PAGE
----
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COVID-19 patient Kevin Shaw sharing his experience of what his lungs felt like having COVID-19 in Ward 2G at Western Health's Sunshine hospital during the COVID-19 pandemic. Ward 2G was set up at the start of the pandemic to take overflow from ICU. PICTURE : PENNY STEPHENS. TUESDAY 11TH AUGUST 2020

Factsheets

I’ve tested positive for COVID-19. What kind of symptoms can I expect?

If you are very sick it is always OK to call an ambulance, even if you have COVID-19.

Symptoms of COVID-19 affect everyone differently. The best way to protect yourself from developing severe symptoms is to get the COVID-19 vaccine.

Most people develop symptoms around three to five days after being exposed. COVID-19 can affect people differently, but most people will experience mild symptoms that are similar to a cold or flu.  Some people will become quite sick and need to be admitted to hospital. Some people will need to be admitted into intensive care and require life support and may die. Some people will not experience any symptoms at all. The severity of illness can depend on a number of factors including age, medical history and vaccination status. People who have COVID-19 usually become the most unwell at some point around five days after first getting symptoms.

You can still spread the virus even if you don’t have symptoms or if you are fully vaccinated which is why you need to isolate away from others. Most people recover completely in about 2-3 weeks after first getting symptoms.

No Symptoms:

Some people experience no symptoms of COVID-19, even though they have been infected. This is called being ‘asymptomatic’. However, people who have no symptoms can still spread the virus to others, so they are required to stay in isolation for 14 days.

Mild Symptoms:

Mild symptoms are often similar to a common cold or flu. You might experience a cough, runny nose, sore throat or fever. You may also experience a headache, body aches, loss of sense of taste or smell and feel very fatigued (tired). Some people also have symptoms like nausea, vomiting or diarrhoea.

Making sure you rest, drink fluids and take simple pain relief like paracetamol can help with these symptoms. If you are usually well and don’t have any pre-existing medical conditions, you should be able to care for yourself at home. You might require help with getting deliveries of food or other supplies.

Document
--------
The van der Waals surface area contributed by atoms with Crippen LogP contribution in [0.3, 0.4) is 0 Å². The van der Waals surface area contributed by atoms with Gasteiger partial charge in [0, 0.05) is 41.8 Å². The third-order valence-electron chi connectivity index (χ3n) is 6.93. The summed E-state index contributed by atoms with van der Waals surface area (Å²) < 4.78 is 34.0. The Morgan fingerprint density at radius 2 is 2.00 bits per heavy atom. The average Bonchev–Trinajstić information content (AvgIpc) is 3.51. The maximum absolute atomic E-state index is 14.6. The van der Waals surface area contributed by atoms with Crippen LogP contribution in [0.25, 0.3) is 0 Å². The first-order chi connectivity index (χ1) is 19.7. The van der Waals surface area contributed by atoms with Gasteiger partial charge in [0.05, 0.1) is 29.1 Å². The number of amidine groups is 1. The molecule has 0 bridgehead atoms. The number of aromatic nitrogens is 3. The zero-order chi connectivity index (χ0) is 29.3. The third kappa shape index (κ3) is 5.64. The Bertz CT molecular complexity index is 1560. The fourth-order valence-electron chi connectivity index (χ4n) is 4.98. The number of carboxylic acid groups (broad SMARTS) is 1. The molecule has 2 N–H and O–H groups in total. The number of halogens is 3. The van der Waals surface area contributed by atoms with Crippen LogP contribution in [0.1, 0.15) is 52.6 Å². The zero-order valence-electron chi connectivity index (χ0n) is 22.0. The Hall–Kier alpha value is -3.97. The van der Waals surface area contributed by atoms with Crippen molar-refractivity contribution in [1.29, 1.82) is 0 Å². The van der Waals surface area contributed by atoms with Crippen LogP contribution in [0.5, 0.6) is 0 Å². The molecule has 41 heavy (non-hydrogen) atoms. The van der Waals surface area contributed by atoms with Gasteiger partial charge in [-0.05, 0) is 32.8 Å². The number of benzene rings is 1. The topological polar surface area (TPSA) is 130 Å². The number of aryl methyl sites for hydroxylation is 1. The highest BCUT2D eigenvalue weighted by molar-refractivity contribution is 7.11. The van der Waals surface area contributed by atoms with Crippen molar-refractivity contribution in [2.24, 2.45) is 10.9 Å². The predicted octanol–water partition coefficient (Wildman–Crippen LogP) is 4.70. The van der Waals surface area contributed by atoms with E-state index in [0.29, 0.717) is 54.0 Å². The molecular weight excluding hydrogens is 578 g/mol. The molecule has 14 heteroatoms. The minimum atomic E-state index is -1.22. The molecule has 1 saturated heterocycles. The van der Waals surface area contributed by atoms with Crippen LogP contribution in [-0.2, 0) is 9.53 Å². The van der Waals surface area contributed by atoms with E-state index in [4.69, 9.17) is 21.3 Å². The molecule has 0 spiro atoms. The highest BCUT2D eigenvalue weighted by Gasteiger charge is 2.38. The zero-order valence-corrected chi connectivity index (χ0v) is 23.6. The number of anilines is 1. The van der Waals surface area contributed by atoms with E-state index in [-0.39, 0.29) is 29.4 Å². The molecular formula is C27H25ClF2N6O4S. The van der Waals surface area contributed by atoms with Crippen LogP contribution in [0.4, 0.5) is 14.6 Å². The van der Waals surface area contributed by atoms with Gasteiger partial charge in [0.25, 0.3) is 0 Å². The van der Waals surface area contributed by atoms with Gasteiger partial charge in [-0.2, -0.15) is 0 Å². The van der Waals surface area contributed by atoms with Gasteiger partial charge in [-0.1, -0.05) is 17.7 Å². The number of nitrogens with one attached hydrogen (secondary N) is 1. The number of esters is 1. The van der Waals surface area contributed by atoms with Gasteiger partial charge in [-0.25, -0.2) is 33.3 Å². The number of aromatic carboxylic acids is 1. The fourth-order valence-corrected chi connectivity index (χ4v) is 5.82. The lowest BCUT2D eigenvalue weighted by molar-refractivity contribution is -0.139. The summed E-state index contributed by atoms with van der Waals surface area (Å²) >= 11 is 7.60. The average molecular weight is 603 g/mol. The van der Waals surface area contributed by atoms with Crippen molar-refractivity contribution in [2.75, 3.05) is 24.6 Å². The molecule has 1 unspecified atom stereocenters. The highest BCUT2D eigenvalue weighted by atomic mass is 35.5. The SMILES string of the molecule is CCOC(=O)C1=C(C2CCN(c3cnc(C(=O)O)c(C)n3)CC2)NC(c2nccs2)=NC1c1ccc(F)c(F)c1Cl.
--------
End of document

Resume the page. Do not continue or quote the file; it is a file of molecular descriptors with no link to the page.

Your GP or other healthcare provider may check in with you to see how you’re feeling. You can also make a telehealth appointment with your GP if you are feeling unwell or have any concerns. It is important to keep in contact with a healthcare provider if you have COVID-19, especially when you are at higher risk of complications or severe illness, as rapid deterioration can occur. There are also some treatments available that your doctor can provide that for some people can reduce you chance of needing a hospital admission or intensive care.

Moderate Symptoms:

You may have a very high fever (39 degrees) and feel very lethargic. You may also have a cough and feel short of breath particularly if you are exerting yourself (walking upstairs). You may need to rest in bed for the whole day. If you are experiencing these symptoms, it’s very important to be assessed by your GP as soon as possible –make a telehealth appointment.

Severe Symptoms:

Some people will experience more severe symptoms of COVID-19. Signs that you need to see a doctor include severe headaches or dizziness, shortness of breath/difficulty breathing at rest (sitting on the couch), or chest pain or pressure.  You should call 000 immediately.

If you are caring for someone who is experiencing severe symptoms, you should call 000 and tell them you are caring for someone with COVID-19.